One thing we all need to understand and know is African Print is a representation Of Our Culture, The Moment And Future. There is no misconception if we say African Fashion, with its colour and style are some of the exciting and innovative designs we have around the globe.
Not only is African print/clothing unique in style, it represents symbolism, tribalism and history. The region is full of diverse cultures and people and the clothing identifies the culture. Even though African clothing has changed and embedded the latest fashion trends, it still has the stories behind its uniqueness.
The African print and how it’s been put together with other accessories has been an incredible one. With each region having its designs and what they represent. African prints are everywhere because there are international companies that also produce them. That is one major reason that made us have a rethink that the prints are a representation of Africans. We see African print everywhere, you have it, I have it, our mothers do wrap it around their waist as wrappers when doing chores, back us, and we also sow it into different styles. I know you have dozens of them and if you do not, get it.
As it is said that the African prints represent the culture and symbolise history and we know that it is produced internationally, can we then say we can use the print to show the world that we are Africans? And today, African clothing comes in different styles, materials, designs and colours which can be used for different occasions and functions.
The history of African print can be traced to three continents, West African, Indonesia and Dutch. In the 1850s, the technic of using wax and dye to make designs on prints has already been used in many societies across the world also in Africa. And around that time, the Dutch has already colonised Indonesia and they came across the local method they do apply to make their designs by the locals. They went back to Europe and produce the seen local design with the use of the machine and they sold it to Indonesia who do not like it because it’s a machine method, so they went ahead to look for another means to produce the prints.
During their research, they found another market in West Africa. The nature of their fabric changed when they found this method with the use of different designs, bright colours, signs and symbols. This is why today, most of the prints we see are manufactured by companies owned abroad and by larger organisations and foreign companies. Taking, for instance, the Dutch manufactures fabrics from its main brand in the Netherlands and then it owns many other companies in Africa, Ghana, GTP, Wooden, Uniwax and Super wax. With that, they dominate the market which makes it of high price and it’s found as expensive.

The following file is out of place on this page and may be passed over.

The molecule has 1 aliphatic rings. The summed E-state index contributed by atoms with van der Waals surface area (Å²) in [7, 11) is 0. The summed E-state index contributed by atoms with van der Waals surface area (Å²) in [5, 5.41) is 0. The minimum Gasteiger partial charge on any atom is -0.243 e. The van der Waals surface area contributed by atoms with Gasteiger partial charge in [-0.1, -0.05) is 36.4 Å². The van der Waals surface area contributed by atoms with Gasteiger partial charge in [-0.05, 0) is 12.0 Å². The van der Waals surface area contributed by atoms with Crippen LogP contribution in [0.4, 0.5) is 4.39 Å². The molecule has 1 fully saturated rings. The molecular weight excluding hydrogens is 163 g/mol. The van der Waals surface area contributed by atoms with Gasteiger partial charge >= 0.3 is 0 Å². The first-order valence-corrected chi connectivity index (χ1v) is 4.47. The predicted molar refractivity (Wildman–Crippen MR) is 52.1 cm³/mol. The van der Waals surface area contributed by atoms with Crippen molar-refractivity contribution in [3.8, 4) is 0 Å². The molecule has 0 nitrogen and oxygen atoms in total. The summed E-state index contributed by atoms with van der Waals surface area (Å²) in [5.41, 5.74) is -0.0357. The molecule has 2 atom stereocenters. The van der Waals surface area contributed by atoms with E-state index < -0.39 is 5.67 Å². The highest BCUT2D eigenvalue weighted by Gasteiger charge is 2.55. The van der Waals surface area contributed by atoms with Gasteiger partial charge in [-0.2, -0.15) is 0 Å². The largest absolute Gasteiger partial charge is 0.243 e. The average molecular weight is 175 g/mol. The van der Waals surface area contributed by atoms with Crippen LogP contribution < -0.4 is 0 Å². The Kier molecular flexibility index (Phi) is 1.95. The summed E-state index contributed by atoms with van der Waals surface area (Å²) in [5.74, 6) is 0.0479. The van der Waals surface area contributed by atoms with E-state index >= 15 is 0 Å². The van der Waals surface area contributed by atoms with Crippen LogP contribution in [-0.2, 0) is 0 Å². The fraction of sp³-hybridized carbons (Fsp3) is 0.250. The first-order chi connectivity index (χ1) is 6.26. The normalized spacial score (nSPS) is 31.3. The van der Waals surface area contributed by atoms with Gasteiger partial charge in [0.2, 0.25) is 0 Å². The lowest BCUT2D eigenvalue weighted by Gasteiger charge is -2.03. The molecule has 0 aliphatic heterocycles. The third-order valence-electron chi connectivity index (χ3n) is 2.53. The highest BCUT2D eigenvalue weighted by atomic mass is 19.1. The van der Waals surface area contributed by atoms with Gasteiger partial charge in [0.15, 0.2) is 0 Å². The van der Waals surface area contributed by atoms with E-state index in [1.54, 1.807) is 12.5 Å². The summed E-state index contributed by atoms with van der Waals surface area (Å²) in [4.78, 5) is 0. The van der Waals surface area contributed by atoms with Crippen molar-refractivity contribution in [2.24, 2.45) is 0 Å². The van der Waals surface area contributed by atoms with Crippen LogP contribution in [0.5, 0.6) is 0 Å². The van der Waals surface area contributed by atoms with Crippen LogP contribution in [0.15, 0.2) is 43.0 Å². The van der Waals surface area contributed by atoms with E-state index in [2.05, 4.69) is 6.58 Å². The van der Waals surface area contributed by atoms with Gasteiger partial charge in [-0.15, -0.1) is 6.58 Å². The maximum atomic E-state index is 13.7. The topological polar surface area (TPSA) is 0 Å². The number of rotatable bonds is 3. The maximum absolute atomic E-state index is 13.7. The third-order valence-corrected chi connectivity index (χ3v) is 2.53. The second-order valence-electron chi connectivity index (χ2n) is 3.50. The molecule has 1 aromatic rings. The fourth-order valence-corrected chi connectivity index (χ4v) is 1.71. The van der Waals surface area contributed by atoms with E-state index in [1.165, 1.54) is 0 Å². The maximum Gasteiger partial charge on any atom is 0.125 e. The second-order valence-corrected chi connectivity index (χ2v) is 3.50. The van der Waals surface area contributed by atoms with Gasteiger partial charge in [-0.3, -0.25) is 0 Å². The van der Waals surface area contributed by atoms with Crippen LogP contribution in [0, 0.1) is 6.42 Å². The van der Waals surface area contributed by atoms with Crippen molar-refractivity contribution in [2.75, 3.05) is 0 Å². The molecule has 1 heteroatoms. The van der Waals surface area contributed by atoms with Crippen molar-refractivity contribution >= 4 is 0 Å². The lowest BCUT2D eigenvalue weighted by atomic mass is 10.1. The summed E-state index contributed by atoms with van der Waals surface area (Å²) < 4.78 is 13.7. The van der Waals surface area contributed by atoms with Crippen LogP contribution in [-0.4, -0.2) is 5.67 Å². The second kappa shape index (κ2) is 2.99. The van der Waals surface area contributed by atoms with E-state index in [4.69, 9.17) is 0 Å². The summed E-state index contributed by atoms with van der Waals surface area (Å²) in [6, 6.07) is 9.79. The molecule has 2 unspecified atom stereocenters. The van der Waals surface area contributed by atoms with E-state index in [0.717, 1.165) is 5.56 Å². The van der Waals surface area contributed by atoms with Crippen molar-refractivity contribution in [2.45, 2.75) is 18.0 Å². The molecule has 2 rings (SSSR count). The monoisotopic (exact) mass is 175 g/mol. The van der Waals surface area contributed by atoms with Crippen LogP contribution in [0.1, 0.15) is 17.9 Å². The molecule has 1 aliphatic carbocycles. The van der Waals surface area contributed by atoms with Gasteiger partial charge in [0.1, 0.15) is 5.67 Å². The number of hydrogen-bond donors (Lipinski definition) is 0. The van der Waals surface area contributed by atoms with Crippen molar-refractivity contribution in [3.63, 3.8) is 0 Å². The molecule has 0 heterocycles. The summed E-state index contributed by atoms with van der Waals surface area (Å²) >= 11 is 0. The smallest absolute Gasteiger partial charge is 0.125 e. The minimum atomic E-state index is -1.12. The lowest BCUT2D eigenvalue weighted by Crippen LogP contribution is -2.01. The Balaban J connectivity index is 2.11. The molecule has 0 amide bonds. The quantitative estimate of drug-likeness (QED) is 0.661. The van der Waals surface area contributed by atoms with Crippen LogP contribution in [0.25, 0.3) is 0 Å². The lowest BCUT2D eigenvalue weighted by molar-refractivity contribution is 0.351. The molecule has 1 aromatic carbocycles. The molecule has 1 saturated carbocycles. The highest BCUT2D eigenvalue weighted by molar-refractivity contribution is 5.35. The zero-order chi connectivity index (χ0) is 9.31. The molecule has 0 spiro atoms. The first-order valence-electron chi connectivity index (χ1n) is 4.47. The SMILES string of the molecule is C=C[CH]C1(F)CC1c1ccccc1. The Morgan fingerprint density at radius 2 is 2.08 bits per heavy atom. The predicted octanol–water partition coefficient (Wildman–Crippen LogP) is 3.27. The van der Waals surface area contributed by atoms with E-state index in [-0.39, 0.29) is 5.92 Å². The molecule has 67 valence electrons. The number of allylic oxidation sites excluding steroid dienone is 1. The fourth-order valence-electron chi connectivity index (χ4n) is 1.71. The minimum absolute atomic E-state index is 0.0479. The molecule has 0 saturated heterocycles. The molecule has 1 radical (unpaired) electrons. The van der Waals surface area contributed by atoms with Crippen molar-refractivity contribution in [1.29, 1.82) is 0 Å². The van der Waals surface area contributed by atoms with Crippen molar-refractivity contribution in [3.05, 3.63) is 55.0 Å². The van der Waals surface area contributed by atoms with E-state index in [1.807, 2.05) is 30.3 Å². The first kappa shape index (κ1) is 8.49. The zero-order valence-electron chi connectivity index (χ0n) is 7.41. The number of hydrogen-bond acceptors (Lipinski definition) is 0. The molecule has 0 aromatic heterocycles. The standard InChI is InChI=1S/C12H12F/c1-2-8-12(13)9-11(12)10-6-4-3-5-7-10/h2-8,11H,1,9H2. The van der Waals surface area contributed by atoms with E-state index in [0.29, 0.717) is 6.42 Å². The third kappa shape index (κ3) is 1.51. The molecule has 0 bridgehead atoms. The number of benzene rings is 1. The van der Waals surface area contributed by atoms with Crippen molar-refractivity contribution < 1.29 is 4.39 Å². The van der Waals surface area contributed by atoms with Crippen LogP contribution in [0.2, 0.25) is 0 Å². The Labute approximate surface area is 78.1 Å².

Along the line, the Asian companies have been exporting cheaper fabrics to Africa and have been accused of counterfeiting designs by established companies. This event led to the shutdown of many local manufacturers. With that being recalled, can we say the African prints are a representation of us? Pointing this out is essential that the prints are not produced here doesn’t equate it not belonging to Africans.
Noting that the African print has been used to send strong Pan African messages for decades regardless of who and how the print is made. Is it African? Yes, it is a way of sending the message of “I am an African” because it was made by factories here first which was later taken to the other companies though it may be a controversial course it is known to be a great way of passing messages across.
Today, it is produced in Ghana, Tanzania and China. Each African country has its mode and it is using both the new and old methods to reform a sustainable industry. In recent times, African countries have depended so much on imported styles to make their designs though it cannot be eradicated but can be improved on. This has put designers up to do well with packaging, designing, creating and sustaining prints. Africans are known for being resourceful and in the maintenance of the resources under their care. The Ankara [Dutch] is a print that was introduced during the 19th century and it has made a way in the fashion industry as we see designers using it not just wrapper and wears but also used for bags, shoes, hats, purses and home decors. It’s formally believed that Africans do not wear clothes, that we roam about naked and the westerners introduced us to clothing. That has been a false idea because Africans has always had their traditional cloth. Although African countries have different attire, it all has something in common. Talking about the bright colours and how we accessories them.
Let’s get to the different most fascinating and colourful types of traditional clothes in some African countries.
The first is the Namibian traditional cloth that has the Eroro tribe of Namibia, Botswana and Angola all in Southern Africa has this colourful and unique style made to match the wearers custom style. The dress is called Hohoro Cova. They wear it as a reminder of when the German almost exterminated the entire tribe. This attire is topped with a cow hunt hat as to them being mostly cattle breeders.
Chadian traditional cloth which is of central Africa with over 180 ethnic groups who are primarily Muslim this influences how they dress. Their attire is made of long robes called Jallabias along with turban headgear known as Tagiya with their women wearing wraps called Rabor.